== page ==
Estimate:<br/>$ 6,000 - $ 8,000 <br/><br/>OFFERED WITHOUT...Read more
Estimate:<br/>$ 6,000 - $ 8,000 <br/><br/>OFFERED WITHOUT RESERVE<br/><br/>Offered here is a stunning Triumph Bonneville motorcycle. The fuel tank and fenders are finished beautifully in a light blue, accented nicely with a black seat. The motorcycle is furnished with turn signals, a headlamp and brake light. The engine is very well detailed with polished exhaust and a polished gearbox. The wheels are wire spoke wheels with black wall tires.Read less
Estimate:<br/>$ 80,000 - $110,000 <br/><br/>It has been written over...Read more
Estimate:<br/>$ 80,000 - $110,000 <br/><br/>It has been written over the years that esthetically, Cadillac was to 1941 what Cord was to 1937 and what Duesenberg was to 1929. So far and reaching was the fame of the 1941 Cadillac in its own time, so remarkably crisp and original its force of style, it has remained through the years one of the most cherished and desirable motorcars. It was a design that demonstrated amazing technical brilliance and considerable imagination. Yet its lines were not radical, unnatural or out of touch with the era. More than any of its contemporaries, it was considered to be state-of-the-art for 1941. This is a car that exerted an incalculable influence on the direction in styling that was to be taken by the American automobile.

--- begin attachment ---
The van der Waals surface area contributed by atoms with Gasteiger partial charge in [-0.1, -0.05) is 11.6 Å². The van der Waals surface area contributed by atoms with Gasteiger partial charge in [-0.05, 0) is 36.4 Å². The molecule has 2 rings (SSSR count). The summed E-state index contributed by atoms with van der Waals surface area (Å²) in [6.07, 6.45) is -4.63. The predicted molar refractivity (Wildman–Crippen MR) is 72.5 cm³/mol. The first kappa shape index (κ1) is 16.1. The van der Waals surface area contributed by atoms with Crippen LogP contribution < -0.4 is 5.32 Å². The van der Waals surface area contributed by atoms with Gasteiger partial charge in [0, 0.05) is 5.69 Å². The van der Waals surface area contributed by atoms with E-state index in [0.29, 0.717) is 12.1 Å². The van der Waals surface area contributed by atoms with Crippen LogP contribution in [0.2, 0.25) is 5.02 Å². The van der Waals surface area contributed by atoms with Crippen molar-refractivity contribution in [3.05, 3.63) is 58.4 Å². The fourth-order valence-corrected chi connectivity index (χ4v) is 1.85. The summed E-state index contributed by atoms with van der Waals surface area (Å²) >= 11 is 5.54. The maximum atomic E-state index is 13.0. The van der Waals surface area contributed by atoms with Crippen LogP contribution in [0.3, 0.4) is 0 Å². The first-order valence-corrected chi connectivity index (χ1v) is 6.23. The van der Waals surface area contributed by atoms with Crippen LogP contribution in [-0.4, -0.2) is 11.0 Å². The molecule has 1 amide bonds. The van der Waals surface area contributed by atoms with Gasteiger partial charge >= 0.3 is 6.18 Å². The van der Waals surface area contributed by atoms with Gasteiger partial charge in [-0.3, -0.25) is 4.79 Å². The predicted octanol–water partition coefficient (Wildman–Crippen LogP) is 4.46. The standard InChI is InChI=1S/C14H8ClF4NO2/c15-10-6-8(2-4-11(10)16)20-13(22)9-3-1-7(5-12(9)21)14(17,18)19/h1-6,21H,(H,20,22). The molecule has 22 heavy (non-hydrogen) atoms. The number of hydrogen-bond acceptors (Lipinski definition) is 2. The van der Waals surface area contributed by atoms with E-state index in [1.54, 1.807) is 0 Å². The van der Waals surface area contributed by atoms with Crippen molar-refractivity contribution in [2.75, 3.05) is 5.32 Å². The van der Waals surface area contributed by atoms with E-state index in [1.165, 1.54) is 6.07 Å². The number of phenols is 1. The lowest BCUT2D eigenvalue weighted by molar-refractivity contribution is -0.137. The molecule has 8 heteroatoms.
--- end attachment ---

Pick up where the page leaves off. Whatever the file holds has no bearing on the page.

On October 1, 1940, Cadillac introduced the six separate series that comprised the 1941 selection. Series 61, 62, 75 and Sixty-Special reappeared in addition to two brand new series, the 63 and 67. With a total of 19 different body styles, this was the most ambitious diversification of models priced below $2,000 that any luxury auto maker had ever presented. All of these models have long since become collector's items and are as desirable as ever. This particular car is recognized as a Full Classic by the Classic Car Club of America; certainly a statement in itself.
The Series 62 Convertible Coupe continues to be proclaimed a flawless work of automotive styling and is a delight to behold from any given angle. Model year 1941 would be the final year that the Cadillac Convertible Coupe would be seen with a solid rear quarter and marked the final year of availability for the Convertible Sedan.